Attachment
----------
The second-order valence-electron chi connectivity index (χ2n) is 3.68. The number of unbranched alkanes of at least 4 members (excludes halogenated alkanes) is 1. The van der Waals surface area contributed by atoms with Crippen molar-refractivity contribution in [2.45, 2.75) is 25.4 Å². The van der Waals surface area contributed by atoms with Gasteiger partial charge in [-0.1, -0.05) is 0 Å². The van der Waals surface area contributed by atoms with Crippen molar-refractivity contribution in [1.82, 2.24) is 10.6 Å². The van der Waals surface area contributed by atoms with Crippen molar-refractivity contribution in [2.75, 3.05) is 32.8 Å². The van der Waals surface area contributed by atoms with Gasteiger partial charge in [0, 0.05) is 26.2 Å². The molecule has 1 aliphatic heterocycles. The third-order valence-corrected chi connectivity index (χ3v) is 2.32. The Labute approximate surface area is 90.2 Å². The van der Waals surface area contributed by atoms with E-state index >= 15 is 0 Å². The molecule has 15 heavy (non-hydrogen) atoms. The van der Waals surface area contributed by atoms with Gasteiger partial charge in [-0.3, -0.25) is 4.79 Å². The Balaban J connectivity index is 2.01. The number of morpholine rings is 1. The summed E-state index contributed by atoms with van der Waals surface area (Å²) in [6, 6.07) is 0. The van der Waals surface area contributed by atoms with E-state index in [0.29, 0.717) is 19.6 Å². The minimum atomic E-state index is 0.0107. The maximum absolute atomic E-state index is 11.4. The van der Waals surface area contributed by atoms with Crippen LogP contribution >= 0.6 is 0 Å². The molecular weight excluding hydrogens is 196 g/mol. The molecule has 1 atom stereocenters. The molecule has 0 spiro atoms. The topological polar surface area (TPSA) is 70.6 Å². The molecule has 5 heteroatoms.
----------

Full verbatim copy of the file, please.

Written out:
The second-order valence-electron chi connectivity index (χ2n) is 3.68. The number of unbranched alkanes of at least 4 members (excludes halogenated alkanes) is 1. The van der Waals surface area contributed by atoms with Crippen molar-refractivity contribution in [2.45, 2.75) is 25.4 Å². The van der Waals surface area contributed by atoms with Gasteiger partial charge in [-0.1, -0.05) is 0 Å². The van der Waals surface area contributed by atoms with Crippen molar-refractivity contribution in [1.82, 2.24) is 10.6 Å². The van der Waals surface area contributed by atoms with Crippen molar-refractivity contribution in [2.75, 3.05) is 32.8 Å². The van der Waals surface area contributed by atoms with Gasteiger partial charge in [0, 0.05) is 26.2 Å². The molecule has 1 aliphatic heterocycles. The third-order valence-corrected chi connectivity index (χ3v) is 2.32. The Labute approximate surface area is 90.2 Å². The van der Waals surface area contributed by atoms with E-state index >= 15 is 0 Å². The molecule has 15 heavy (non-hydrogen) atoms. The van der Waals surface area contributed by atoms with Gasteiger partial charge in [-0.3, -0.25) is 4.79 Å². The Balaban J connectivity index is 2.01. The number of morpholine rings is 1. The summed E-state index contributed by atoms with van der Waals surface area (Å²) in [6, 6.07) is 0. The van der Waals surface area contributed by atoms with E-state index in [0.29, 0.717) is 19.6 Å². The minimum atomic E-state index is 0.0107. The maximum absolute atomic E-state index is 11.4. The van der Waals surface area contributed by atoms with Crippen LogP contribution >= 0.6 is 0 Å². The molecular weight excluding hydrogens is 196 g/mol. The molecule has 1 atom stereocenters. The molecule has 0 spiro atoms. The topological polar surface area (TPSA) is 70.6 Å². The molecule has 5 heteroatoms.